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obstruction of justice. the purpose of the special counsel is to make sure that the politicals, in this case the attorney general, doesn't make the ultimate call on whether the subject of the investigation, the president of the united states, should be held criminally liable for activities that were under investigation. the eu says it's ending navy patrols for migrant ships in the mediterranean after a request by the italian government. tens of thousands of people have been rescued by the patrols, with many of them having been sent to italy. air patrols are expected to continue until september.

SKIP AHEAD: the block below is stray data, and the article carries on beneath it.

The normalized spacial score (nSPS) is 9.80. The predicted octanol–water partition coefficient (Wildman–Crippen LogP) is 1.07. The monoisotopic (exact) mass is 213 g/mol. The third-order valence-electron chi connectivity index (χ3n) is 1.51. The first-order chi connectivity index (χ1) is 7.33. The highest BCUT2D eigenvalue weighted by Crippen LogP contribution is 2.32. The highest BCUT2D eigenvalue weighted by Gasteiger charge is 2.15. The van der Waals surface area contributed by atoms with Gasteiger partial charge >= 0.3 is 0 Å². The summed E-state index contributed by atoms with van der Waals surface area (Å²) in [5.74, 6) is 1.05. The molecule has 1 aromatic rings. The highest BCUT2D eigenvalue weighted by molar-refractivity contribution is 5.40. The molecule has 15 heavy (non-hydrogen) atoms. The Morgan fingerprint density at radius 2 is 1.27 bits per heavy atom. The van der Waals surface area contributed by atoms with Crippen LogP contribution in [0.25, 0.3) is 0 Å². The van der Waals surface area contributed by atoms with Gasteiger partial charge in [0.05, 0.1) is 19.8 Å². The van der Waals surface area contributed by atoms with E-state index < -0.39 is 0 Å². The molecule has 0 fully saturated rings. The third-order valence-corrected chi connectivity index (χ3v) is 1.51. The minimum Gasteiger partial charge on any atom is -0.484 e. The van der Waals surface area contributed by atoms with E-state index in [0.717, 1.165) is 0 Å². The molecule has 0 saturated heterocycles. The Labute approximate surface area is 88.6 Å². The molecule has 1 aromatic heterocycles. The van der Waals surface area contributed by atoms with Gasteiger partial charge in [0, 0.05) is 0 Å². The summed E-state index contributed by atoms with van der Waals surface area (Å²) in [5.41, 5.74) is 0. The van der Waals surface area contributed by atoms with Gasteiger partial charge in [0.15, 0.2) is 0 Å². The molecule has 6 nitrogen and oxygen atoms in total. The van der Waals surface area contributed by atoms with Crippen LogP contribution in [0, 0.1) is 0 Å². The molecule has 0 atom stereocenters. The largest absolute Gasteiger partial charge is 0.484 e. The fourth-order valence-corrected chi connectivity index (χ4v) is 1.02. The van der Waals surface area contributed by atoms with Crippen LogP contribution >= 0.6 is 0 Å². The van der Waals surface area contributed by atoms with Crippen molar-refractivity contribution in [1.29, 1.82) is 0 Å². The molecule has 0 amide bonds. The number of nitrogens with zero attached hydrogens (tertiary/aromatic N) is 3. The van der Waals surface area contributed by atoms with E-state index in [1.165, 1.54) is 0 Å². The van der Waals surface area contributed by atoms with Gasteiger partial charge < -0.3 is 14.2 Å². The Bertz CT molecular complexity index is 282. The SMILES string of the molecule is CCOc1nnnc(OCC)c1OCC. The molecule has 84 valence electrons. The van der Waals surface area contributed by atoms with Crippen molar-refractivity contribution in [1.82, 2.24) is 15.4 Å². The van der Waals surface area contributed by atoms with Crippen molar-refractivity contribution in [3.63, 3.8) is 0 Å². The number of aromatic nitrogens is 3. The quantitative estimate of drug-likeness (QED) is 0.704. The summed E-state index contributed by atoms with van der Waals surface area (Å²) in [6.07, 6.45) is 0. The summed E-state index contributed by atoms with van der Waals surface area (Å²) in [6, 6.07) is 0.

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venezuelans are enduring a third day of nationwide power cuts — the second outage this month. the cuts have severely affecting water supplies, transport and communication services. schools and work places remain closed. a government minister says terrorist activity is to blame, while the opposition claims the problem is due to government negligence. facebook has announced it will block "praise, support and representation of white nationalism and separatism" from it's platform from next week. it's come under increasing pressure to act on far right activity after a gunman livestreamed the attack on two new zealand mosques in which 50 people were killed. the ban will also apply to instagram which it also owns. in myanmar the army still has a grip on power, despite widespread international condemnation of its campaign against the rohingya people in rakhine state. the united nations says crimes committed there amount to genocide. myanmar‘s civilian leader,